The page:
Six months after their last live concert, with Covid restrictions easing in the Czech Republic, the Pavel Haas Quartet have been able to start playing again, streaming two concerts over the last weekend. It was wonderful to hear them.
One highlight, for me, was getting to know Martinů’s 7th quartet, which they played so engagingly in the first of the concerts, recorded for a Duke University series. John Gilhooly at Wigmore Hall had persuaded the PHQ to play a Martinů cycle starting last year — but of course, like so many other musical plans, all that was thwarted by Covid. Hopefully the cycle (and a recording or two?) will still happen sooner rather than later: if this sample was anything to go by, PHQ will make Martinů their own in the same way that they give such compelling performances of the other Czech greats.
Another highlight was the performance of the Brahms Piano Quintet, joined by Boris Giltburg in the second of the concerts, recorded for a Spivey Hall series. In particular, the gentle second movement was simply magical (with Giltburg making other pianists in a couple of discs I know seem positively flatfooted). Another recording, please, of this together perhaps with the Shostakovich Piano Quintet! — for I’ve also heard Giltburg play that with the PHQ a couple of times quite outstandingly.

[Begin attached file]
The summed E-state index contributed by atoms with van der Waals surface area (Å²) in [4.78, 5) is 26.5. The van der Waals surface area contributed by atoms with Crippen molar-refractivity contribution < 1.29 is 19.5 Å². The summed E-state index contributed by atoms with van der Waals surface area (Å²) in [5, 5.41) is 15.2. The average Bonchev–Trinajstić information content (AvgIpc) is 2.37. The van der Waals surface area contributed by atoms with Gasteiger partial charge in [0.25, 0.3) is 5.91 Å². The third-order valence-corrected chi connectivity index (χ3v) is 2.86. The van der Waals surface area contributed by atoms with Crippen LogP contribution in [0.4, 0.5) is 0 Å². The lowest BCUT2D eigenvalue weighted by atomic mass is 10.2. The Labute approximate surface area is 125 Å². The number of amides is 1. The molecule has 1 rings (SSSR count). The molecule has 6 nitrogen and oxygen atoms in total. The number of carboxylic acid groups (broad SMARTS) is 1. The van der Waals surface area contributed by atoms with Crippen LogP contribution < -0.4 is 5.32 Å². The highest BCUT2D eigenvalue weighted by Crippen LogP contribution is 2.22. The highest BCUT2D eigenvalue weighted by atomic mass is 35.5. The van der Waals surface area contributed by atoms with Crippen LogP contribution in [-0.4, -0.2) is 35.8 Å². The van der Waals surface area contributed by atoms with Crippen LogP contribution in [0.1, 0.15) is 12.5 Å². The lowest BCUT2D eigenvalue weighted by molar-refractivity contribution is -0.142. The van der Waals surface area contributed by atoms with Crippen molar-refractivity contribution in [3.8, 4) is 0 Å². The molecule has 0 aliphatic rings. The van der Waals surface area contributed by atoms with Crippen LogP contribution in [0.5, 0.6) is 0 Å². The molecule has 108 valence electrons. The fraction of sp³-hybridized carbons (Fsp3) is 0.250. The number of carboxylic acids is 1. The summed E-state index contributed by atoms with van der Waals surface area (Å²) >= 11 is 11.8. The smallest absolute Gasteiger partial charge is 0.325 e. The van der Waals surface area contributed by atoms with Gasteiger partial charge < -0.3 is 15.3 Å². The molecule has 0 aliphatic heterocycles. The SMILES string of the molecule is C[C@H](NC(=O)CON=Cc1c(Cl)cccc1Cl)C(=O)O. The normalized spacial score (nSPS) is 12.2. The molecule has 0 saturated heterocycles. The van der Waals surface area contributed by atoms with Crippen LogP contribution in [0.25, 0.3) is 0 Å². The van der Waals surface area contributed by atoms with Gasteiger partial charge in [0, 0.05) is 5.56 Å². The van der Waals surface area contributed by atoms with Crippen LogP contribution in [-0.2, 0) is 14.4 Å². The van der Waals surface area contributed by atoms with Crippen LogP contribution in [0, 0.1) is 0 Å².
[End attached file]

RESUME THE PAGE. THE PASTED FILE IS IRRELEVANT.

These concerts, perhaps, had more significance for the PHQ than just restarting playing; for they were joined for the first time by their new violist Luosha Fang. They had suddenly parted company with the violist, composer and conductor Jiří Kabát at the beginning of 2020, asked the prize-winning Luosha Fang to join them, and (again) plans were blown up by Covid. Now, I don’t have a good enough ear to be the best judge, but from these concerts she is surely an inspired choice for them. Her playing seems wonderful (for example in the exposed viola part in the movement of the second quartet by Pavel Haas that PHQ played as an encore for the Duke concert), and very much in keeping with the style of the quartet. We can only hope this transatlantic marriage works out for them all.
The links I gave for the concerts in a post last week have now expired, as each was only available for three days. Hopefully the recordings will eventually be made available more widely.
Added: The PHQ and Boris Giltburg are playing the Spivey Hall programme, plus Bartok, in the Library of Congress series, freely available from June 18th — details here.